Horace, Epist. I, Vii Imitation Of Horace To Lord Oxford - Poem by Jonathan Swift
Harley, the nation's great support,
Returning home one day from court,
His mind with public cares possest,
All Europe's business in his breast,
Observed a parson near Whitehall,
Cheap'ning old authors on a stall.
The priest was pretty well in case,
And show'd some humour in his face;
Look'd with an easy, careless mien,
A perfect stranger to the spleen;
Of size that might a pulpit fill,
But more inclining to sit still.
My lord, (who, if a man may say't,
Loves mischief better than his meat),
Was now disposed to crack a jest
And bid friend Lewis go in quest.
(This Lewis was a cunning shaver,
And very much in Harley's favour)—
In quest who might this parson be,
What was his name, of what degree;
If possible, to learn his story,
And whether he were Whig or Tory.
Lewis his patron's humour knows;
Away upon his errand goes,
And quickly did the matter sift;
Found out that it was Doctor Swift,
A clergyman of special note
For shunning those of his own coat;
Which made his brethren of the gown
Take care betimes to run him down:
No libertine, nor over nice,
Addicted to no sort of vice;
Went where he pleas'd, said what he thought;
Not rich, but owed no man a groat;
In state opinions a la mode,
He hated Wharton like a toad;
Had given the faction many a wound,
And libell'd all the junto round;
Kept company with men of wit,
Who often father'd what he writ:
His works were hawk'd in ev'ry street,
But seldom rose above a sheet:
Of late, indeed, the paper-stamp
Did very much his genius cramp;
And, since he could not spend his fire,
He now intended to retire.
Said Harley, 'I desire to know
From his own mouth, if this be so:
Step to the doctor straight, and say,
I'd have him dine with me to-day.'
Swift seem'd to wonder what he meant,
Nor could believe my lord had sent;
So never offer'd once to stir,
But coldly said, 'Your servant, sir!'
'Does he refuse me?' Harley cry'd:
'He does; with insolence and pride.'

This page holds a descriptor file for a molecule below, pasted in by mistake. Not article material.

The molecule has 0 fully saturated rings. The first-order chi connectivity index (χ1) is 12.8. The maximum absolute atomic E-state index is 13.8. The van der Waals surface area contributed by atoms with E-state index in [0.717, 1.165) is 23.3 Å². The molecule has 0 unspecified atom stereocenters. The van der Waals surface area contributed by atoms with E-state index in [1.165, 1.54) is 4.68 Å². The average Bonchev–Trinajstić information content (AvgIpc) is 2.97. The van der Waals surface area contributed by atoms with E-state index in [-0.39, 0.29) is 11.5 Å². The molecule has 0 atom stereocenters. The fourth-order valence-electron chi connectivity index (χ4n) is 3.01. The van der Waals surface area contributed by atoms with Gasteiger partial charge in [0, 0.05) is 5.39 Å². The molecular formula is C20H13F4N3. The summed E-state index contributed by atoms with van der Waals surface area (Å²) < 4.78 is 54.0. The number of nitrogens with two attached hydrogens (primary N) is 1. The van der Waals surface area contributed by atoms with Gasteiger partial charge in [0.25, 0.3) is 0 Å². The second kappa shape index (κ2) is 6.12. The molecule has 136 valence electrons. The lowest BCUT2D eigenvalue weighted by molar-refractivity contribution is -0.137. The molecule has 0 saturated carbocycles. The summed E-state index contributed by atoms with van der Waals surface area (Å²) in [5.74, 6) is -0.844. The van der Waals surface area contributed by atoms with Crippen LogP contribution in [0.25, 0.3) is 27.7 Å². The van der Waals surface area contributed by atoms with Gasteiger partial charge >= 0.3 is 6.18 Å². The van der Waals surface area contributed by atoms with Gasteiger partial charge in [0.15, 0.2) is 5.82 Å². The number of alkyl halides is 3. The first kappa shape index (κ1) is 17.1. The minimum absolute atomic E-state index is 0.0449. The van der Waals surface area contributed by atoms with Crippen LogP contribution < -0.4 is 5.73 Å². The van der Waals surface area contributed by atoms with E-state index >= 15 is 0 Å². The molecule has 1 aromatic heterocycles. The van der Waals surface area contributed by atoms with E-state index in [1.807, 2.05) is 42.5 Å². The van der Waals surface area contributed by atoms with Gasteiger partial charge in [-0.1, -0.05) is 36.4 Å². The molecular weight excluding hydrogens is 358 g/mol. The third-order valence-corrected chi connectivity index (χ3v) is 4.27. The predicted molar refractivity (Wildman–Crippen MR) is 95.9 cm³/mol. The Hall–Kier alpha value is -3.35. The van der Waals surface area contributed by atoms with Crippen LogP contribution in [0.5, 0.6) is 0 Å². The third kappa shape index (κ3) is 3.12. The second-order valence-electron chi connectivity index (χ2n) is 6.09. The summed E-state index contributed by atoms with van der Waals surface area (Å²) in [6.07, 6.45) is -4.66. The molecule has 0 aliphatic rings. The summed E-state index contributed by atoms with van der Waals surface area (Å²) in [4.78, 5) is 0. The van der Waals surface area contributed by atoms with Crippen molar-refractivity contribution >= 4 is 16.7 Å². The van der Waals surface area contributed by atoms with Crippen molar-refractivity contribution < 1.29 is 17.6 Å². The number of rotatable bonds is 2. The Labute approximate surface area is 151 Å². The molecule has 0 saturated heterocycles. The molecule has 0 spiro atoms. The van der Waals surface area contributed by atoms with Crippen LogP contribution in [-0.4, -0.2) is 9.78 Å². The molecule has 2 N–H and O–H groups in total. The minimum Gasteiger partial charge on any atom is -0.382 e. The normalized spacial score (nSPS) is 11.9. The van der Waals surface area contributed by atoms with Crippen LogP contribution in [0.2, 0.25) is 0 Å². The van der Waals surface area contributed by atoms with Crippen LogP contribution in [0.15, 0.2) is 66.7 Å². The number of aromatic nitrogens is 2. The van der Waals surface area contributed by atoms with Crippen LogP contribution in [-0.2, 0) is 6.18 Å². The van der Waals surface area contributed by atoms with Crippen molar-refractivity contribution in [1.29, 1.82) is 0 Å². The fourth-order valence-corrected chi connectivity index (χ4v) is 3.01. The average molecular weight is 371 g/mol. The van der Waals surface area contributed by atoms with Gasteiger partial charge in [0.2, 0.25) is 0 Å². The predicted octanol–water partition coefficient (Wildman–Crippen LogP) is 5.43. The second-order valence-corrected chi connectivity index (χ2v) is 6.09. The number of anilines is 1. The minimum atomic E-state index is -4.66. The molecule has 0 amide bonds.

Some few days after, Harley spies
The doctor fasten'd by the eyes
At Charing-cross, among the rout,
Where painted monsters are hung out:
He pull'd the string, and stopt his coach,
Beck'ning the doctor to approach.
Swift, who could neither fly nor hide,
Came sneaking to the chariot side,
And offer'd many a lame excuse:
He never meant the least abuse—
'My lord—the honour you design'd—
Extremely proud—but I had dined—
I am sure I never should neglect—
No man alive has more respect'—
Well, I shall think of that no more,
If you'll be sure to come at four.'
The doctor now obeys the summons,
Likes both his company and commons;
Displays his talent, sits till ten;
Next day invited, comes again;
Soon grows domestic, seldom fails,
Either at morning or at meals;
Came early, and departed late;
In short, the gudgeon took the bait.
My lord would carry on the jest,
And down to Windsor takes his guest.
Swift much admires the place and air,
And longs to be a Canon there;
In summer round the Park to ride,
In winter—never to reside.
A Canon!—that's a place too mean:
No, doctor, you shall be a Dean;
Two dozen canons round your stall,
And you the tyrant o'er them all:
You need but cross the Irish seas,
To live in plenty, power, and ease.
Poor Swift departed, and, what's worse,
With borrow'd money in his purse,
Travels at least a hundred leagues,
And suffers numberless fatigues.
Suppose him now a dean complete,
Demurely lolling in his seat,
And silver verge, with decent pride,
Stuck underneath his cushion side.
Suppose him gone through all vexations,
Patents, instalments, abjurations,
First-fruits, and tenths, and chapter-treats;
Dues, payments, fees, demands, and cheats.
(The wicked laity's contriving
To hinder clergymen from thriving.)
Now all the doctor's money's spent,
His tenants wrong him in his rent,
The farmers spitefully combine,
Force him to take his tithes in kine,
And Parvisol discounts arrears
By bills, for taxes and repairs.
Poor Swift, with all his losses vex'd,
Not knowing where to turn him next,
Above a thousand pounds in debt,
Takes horse, and in a mighty fret
Rides day and night at such a rate,
He soon arrives at Harley's gate;
But was so dirty, pale, and thin,
Old Read would hardly let him in.
Said Harley, 'Welcome, rev'rend dean!
What makes your worship look so lean?
Why, sure you won't appear in town
In that old wig and rusty gown?
I doubt your heart is set on pelf
So much that you neglect yourself.
What! I suppose, now stocks are high,
You've some good purchase in your eye?
Or is your money out at use?'—
'Truce, good my lord, I beg a truce!'
The doctor in a passion cry'd,
'Your raillery is misapply'd;
Experience I have dearly bought;
You know I am not worth a groat:
But you resolved to have your jest,
And 'twas a folly to contest;
Then, since you now have done your worst,
Pray leave me where you found me first.'
Comments about Horace, Epist. I, Vii Imitation Of Horace To Lord Oxford by Jonathan Swift
Read this poem in other languages
This poem has not been translated into any other language yet.
Still I Rise
The Road Not Taken
If You Forget Me
Edgar Allan Poe
Stopping By Woods On A Snowy Evening
I Do Not Love You Except Because I Love You